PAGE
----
Many of you have heard stories or experienced first-hand the number of ways Oracle’s contracts can lead to vendor lock-in and ever-increasing support fees. One of the more creative methods Oracle has utilized is through the insertion of a contractual clause titled, “Total Support Stream.”
When and where you’ll find it
Generally, this clause and approach do not show up in an original licensing deal or in a completely new product purchase. Rather, it typically happens:
- When a customer wants to purchase additional licenses to account for growth, which may also include new products as part of the purchase
- When a customer wishes to co-term support from many Order Forms for the convenience of only having to make one support fee payment per year
- As part of a negotiated credit on a new purchase, where Oracle agrees to provide a credit for some previously purchased licenses as part of a larger new buy
- When sometimes converting from a traditional component licensing model to an Enterprise License Model (ELA) or Unlimited License Model (ULA).
The clause is typically buried in an Order Form which details the products, fees, and other terms associated with a transaction.
What obligation and impact do the clause impose?
While the clause itself may appear to the untrained eye to simply state the different support streams that exist, what it accomplishes in other parts of the Order Form is to bind ALL past, present, and potential future support streams together so that a customer cannot terminate support on any of the individual support streams, only on the entire Total Support Stream.
Additionally, maintaining uninterrupted support of the Total Support Stream is often a condition precedent for exercising other rights under the agreement, such as the ability to provide transition services and assign licenses to a divested entity, to assign licenses in the event of a merger or acquisition, to make additional purchases under any negotiated price hold protections, or to receive support renewal fee price protections.
The language itself has evolved over the years and may vary from contract to contract, but essentially it binds the following support streams as part of a new transaction:
- Any converted or replaced licenses
- Any restated licenses where support may have been previously cancelled
- All new support as part of the current transaction
- Any support for Oracle licenses by merged or acquired entities – this is forward looking
- Any support for licenses purchased in the future pursuant to a negotiated price hold in the current transaction.
This clause covers all bases (the past, present, and future) to ensure Oracle’s support streams never get reduced, whereas without this clause a customer can typically terminate support on an Order Form basis, provided they did not have additional quantities of the same products in a separate Order Form. In other words, a customer must terminate support on all its licensed quantities for a specific product.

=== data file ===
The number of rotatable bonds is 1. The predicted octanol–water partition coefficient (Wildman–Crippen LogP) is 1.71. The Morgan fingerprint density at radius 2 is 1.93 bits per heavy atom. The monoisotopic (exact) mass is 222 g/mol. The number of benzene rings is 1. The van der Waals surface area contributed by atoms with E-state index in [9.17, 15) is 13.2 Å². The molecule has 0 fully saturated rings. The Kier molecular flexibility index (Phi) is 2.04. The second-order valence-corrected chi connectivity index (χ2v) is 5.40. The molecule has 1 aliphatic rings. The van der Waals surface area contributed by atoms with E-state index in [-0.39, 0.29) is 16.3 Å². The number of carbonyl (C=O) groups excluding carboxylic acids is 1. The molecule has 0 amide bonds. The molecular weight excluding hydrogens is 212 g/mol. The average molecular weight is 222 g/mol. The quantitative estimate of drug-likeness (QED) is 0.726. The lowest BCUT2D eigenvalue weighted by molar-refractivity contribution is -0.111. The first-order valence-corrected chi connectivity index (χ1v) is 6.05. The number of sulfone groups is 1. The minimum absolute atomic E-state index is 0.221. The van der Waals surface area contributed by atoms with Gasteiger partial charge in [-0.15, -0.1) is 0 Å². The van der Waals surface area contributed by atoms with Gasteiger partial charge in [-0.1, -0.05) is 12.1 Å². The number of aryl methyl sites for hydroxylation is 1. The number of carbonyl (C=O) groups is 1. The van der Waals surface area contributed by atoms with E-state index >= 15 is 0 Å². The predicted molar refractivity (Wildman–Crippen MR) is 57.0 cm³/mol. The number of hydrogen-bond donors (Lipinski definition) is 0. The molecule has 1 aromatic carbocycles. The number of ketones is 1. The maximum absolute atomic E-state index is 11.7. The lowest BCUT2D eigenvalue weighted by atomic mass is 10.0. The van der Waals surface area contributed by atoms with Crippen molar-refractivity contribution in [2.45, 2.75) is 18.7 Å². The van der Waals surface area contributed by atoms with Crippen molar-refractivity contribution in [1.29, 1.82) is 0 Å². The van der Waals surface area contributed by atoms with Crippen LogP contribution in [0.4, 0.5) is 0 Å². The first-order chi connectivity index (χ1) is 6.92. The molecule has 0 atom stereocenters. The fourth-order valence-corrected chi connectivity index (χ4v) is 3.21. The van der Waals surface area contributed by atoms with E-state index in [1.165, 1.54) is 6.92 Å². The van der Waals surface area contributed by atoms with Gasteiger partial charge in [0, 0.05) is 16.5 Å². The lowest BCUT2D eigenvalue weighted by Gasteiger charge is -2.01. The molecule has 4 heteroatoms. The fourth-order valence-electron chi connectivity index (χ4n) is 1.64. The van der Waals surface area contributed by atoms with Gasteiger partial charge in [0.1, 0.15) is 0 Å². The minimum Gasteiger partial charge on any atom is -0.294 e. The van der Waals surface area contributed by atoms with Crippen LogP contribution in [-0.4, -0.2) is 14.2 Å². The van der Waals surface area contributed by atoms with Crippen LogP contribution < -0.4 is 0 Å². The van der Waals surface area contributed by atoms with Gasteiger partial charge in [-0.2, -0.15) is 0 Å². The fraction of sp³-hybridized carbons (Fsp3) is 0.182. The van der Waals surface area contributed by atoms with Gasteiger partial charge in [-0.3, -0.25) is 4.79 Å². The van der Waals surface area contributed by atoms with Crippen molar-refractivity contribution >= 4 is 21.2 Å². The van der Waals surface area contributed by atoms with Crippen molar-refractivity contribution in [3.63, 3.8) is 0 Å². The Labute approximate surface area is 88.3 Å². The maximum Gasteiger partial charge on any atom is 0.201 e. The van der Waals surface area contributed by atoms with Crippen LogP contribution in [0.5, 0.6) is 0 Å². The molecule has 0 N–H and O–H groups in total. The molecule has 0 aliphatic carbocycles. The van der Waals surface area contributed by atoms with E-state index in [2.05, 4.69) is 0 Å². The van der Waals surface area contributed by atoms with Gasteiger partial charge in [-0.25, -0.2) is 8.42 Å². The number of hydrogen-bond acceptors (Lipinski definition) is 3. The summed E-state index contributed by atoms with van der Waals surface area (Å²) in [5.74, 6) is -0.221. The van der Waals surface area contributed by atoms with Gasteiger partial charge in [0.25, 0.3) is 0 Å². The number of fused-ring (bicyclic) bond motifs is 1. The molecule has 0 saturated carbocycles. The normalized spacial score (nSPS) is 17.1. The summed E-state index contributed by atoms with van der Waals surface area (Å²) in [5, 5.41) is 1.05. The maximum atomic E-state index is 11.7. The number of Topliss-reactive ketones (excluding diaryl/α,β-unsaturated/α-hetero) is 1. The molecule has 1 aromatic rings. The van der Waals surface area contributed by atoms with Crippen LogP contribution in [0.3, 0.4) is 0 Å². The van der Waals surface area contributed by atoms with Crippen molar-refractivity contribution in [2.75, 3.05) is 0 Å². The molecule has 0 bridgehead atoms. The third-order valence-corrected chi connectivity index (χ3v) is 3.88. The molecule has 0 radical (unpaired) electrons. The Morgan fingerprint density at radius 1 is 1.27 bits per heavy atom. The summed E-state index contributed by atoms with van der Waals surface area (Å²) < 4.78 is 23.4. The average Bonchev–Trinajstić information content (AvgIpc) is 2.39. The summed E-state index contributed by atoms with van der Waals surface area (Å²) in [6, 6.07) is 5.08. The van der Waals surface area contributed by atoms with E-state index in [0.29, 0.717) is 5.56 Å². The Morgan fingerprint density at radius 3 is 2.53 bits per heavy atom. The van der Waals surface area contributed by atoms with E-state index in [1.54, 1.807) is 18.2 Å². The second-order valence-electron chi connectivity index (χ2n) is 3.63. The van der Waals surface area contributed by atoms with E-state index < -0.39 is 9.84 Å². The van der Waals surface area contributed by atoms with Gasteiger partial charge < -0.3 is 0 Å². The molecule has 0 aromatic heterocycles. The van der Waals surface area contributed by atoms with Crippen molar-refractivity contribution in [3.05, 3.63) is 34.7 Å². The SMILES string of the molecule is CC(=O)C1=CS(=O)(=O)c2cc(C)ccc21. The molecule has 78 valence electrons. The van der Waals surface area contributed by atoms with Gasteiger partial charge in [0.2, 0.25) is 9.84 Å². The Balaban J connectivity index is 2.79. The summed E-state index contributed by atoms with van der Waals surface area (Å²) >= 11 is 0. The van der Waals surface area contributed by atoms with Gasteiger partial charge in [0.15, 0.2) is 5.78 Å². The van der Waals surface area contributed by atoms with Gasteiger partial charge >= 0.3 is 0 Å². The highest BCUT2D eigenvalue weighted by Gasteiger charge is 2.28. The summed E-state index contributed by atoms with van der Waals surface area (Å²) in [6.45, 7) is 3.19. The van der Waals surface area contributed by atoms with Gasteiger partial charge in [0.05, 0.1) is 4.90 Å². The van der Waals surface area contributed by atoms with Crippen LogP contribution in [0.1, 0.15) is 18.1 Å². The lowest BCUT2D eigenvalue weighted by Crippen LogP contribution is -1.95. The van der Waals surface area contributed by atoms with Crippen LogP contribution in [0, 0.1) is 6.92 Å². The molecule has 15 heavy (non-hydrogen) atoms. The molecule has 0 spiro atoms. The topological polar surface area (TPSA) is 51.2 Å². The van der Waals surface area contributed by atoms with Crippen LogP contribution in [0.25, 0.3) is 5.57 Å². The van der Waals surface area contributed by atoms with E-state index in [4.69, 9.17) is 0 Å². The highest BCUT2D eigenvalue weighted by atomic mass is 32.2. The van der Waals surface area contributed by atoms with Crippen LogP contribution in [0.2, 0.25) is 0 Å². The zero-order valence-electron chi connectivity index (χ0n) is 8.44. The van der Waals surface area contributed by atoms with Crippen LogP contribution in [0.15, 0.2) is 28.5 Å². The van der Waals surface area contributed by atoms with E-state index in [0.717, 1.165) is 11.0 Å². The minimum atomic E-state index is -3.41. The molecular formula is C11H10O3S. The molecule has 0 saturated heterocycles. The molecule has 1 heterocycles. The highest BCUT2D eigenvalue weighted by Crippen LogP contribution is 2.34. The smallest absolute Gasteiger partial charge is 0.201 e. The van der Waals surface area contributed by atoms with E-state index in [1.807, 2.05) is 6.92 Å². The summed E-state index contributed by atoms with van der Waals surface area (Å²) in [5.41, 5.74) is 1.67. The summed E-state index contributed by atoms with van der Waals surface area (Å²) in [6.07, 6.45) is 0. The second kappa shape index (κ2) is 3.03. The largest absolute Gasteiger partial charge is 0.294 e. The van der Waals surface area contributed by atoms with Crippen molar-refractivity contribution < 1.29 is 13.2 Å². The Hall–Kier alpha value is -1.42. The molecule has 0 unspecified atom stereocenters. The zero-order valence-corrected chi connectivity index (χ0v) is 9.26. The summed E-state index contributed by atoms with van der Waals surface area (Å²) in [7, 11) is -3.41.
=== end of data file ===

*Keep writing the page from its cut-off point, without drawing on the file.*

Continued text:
The key takeaway is for customers to:
- Be aware of the ramifications of this type of clause
- Understand the risks and obligations you are taking
- Determine if the benefits outweigh the risks.
The most common complaint we hear from customers about Oracle’s contracts and policies is, “We didn’t know or understand the agreement,” and this typically occurs after they are forced to deal with a surprise situation that they failed to anticipate and now need to seek help to resolve. In some limited circumstances, failure to understand the contractual language and advise executive management of the potential risks prior to contract execution has led to employee termination.
As for removing or modifying the Total Support Stream clause or clauses that reference and tie in the Total Support Stream clause, this is something that needs to be accomplished at the time of negotiating the deal, not after it has been signed. Oracle remains very disciplined in not removing this language once proposed, but the ability to successfully remove or modify the language depends on a customer’s negotiation leverage and is determined on a case-by-case basis.
One challenge is that this language does not appear until a customer has the final paperwork in an Order Form, which is often submitted as a PDF document just days before the end of a quarter. There is a lot of pressure to close the deal by the quarter end both from Oracle and from the customer’s business and IT leaders.
Since a big part of the negotiation focus is on price, price protections, and other related commercial terms, this type of language often gets overlooked or brushed aside as not overly relevant. Oracle’s sales team will also provide high-pressure tactics and implore customers that they cannot change this language or will have to go through multiple approval cycles that will push the deal past the quarter, and therefore, whatever price and commercial concessions negotiated in the current deal will be lost.
However, depending on the size of a customer’s deal, their negotiation leverage, and willingness to walk away from a deal that does not address their reasonable requirements, customers who exercise due diligence in the agreement review cycle can be successful in negotiating modifications to some of these clauses that reference the Total Support Stream clause and give it its teeth.
To hear more about Oracle’s pricing, register for the complimentary webinar, “Sell & Deploy: Oracle’s Sales Strategy and Tactics,” on September 21st at 11:00 EDT.